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Not On Bread Alone

Not On Bread Alone


Gratitude is a basic aspect of Jewish life. To feel and express gratitude to the people around us, and also, to feel and express gratitude to G‑d.

An important aspect of this special gratitude is the saying of Grace After Meals after eating bread. It is a significant event whether at a large banquet, at a family meal on Shabbat or simply when one individual eats a sandwich for lunch.

The saying of Grace After Meals expresses the idea that we depend on G‑d for every detail of our lives, and we are grateful to Him for caring for us at every step. We need G‑d for our existence from moment to moment, for the air we breathe and for the food we eat.

The idea that we should recite this prayer comes from a verse in the Torah. "You should eat and be satisfied and bless G‑d for the good land He has given you" (Deuteronomy 8:10). The Sages comment that the literal meaning of this implies that we are commanded to bless G‑d only if we have eaten enough to be "satisfied." However, the Sages introduce the idea that we should say Grace After Meals even if we are not actually sated, as long as we have had a minimum amount of bread (an "olive-size," regarded as one ounce).

This prayer has four paragraphs. The first concerns the fact that G‑d provides food for the whole world: this was composed by Moses. The Jewish people wandering in the desert recited it after eating the manna which fell from heaven.

After forty years they entered the Promised Land. Then Joshua wrote the second paragraph, which starts by thanking G‑d for the sacred Land of Israel. This paragraph also thanks G‑d for the Covenant of Circumcision, for the Exodus from Egypt and for the Torah.

The third paragraph, composed by David and Solomon, concerns the sacred city of Jerusalem. It also speaks of the Davidic line of kings and of the Temple. This paragraph ends with a plea to G‑d to rebuild the holy city of Jerusalem with the coming of the Messiah.

The final paragraph of Grace after Meals was composed by the Sages some 1,870 years ago. It is a general expression of gratitude to G‑d: He is "the King who is good and who does good to all."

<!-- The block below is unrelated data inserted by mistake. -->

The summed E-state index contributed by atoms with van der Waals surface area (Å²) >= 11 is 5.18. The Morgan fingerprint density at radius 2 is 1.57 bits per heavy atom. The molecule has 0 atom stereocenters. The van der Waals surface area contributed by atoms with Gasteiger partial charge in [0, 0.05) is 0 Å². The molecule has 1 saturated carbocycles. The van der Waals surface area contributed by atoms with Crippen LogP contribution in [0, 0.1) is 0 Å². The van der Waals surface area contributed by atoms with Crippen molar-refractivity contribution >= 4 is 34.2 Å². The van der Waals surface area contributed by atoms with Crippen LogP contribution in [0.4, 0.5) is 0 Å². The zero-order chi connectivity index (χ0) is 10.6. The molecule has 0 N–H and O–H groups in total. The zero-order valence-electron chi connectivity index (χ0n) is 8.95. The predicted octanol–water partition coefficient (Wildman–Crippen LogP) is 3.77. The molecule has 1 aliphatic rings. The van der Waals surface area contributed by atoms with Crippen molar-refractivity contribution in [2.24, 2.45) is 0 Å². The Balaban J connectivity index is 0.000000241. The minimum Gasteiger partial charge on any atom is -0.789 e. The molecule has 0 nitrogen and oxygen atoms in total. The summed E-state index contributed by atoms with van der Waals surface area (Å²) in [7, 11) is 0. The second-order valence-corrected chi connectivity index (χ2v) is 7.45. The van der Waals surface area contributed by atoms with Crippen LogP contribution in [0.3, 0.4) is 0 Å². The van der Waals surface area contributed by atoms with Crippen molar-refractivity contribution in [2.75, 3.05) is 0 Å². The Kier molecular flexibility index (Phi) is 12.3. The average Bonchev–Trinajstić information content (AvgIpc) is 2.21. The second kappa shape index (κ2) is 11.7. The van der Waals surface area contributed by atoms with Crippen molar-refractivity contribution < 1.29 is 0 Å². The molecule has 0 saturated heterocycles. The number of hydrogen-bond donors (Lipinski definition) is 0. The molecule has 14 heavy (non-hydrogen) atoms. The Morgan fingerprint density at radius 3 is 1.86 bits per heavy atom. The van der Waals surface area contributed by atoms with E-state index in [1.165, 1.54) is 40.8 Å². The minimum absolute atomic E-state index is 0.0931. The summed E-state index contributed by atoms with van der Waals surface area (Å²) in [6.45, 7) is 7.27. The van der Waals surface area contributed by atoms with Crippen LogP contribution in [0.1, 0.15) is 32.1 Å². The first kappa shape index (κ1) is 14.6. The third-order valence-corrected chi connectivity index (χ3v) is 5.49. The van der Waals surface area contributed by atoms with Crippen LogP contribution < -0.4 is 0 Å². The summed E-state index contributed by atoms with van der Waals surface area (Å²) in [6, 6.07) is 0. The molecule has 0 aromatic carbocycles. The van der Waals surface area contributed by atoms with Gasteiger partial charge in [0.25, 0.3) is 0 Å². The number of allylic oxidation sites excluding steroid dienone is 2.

In fact, this last paragraph was written after the terrible tragedy of the failure of the Jewish revolt against the Romans in 135 CE. Huge numbers of Jews were massacred. The praise to G‑d could be seen as gratitude that we survive to bring living Judaism to the next generation. In this final section we also thank our hosts and our parents, and again ask G‑d to send Elijah who will announce the Messiah.

Additional paragraphs and sentences, or slight changes of wording, provide recognition of special days such as Shabbat, the New Moon and the festivals.

Grace After Meals not only thanks G‑d for supplying our basic needs; it is an integral part of our lives as Jews, expressing the entire course of Jewish history, with its joys, tragedies and hopes. Reciting it or singing it bonds us to thousands of years of the life of the Jewish people, and also provides a precious opportunity to speak directly to G‑d.

Click here for the text of the Grace after meals

Dr. Tali Loewenthal is Lecturer in Jewish Spirituality at University College London, director of the Chabad Research Unit, author of Communicating the Infinite: The Emergence of the Habad School and a frequent contributor to the weekly Torah reading section.
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Eleanor Skibo Pennsylvania, USA August 27, 2017

Saying Grace before and after meals is our way of thanking G d for giving and receiving our sustenance. Why wouldn't we thank G d, don't we thank a friend for inviting us into his home to break bread, Isn't The Holy One much more important than any other person in this world? Reply

Zalman Kastel Sydney Australia August 11, 2014

additional meaning in grace after meals thank you Tali for reminding us that grace after meals is and can be more than just a ritual thanks for food. Rather it is a time to reflect on the gift of life itself and the preservation of our people through our long history. The link between the last blessing and the burial of the victims of the roman massacre is a powerful lesson in gratitude and acceptance. Gratitude for the dignity of the dead and whatever that meant to the living, then and now. Reply

Anonymous August 6, 2009

"the King who is good and who does good to all." In addition, I heard that this blessing was added on 15 AV 3908 (148BCE) when Jews finally brought to burial the dead of Betar (135 BCE). When Romans massacred Jewish survivors of betar and then did not allow Jews to bury their dead for 15 years. Reply

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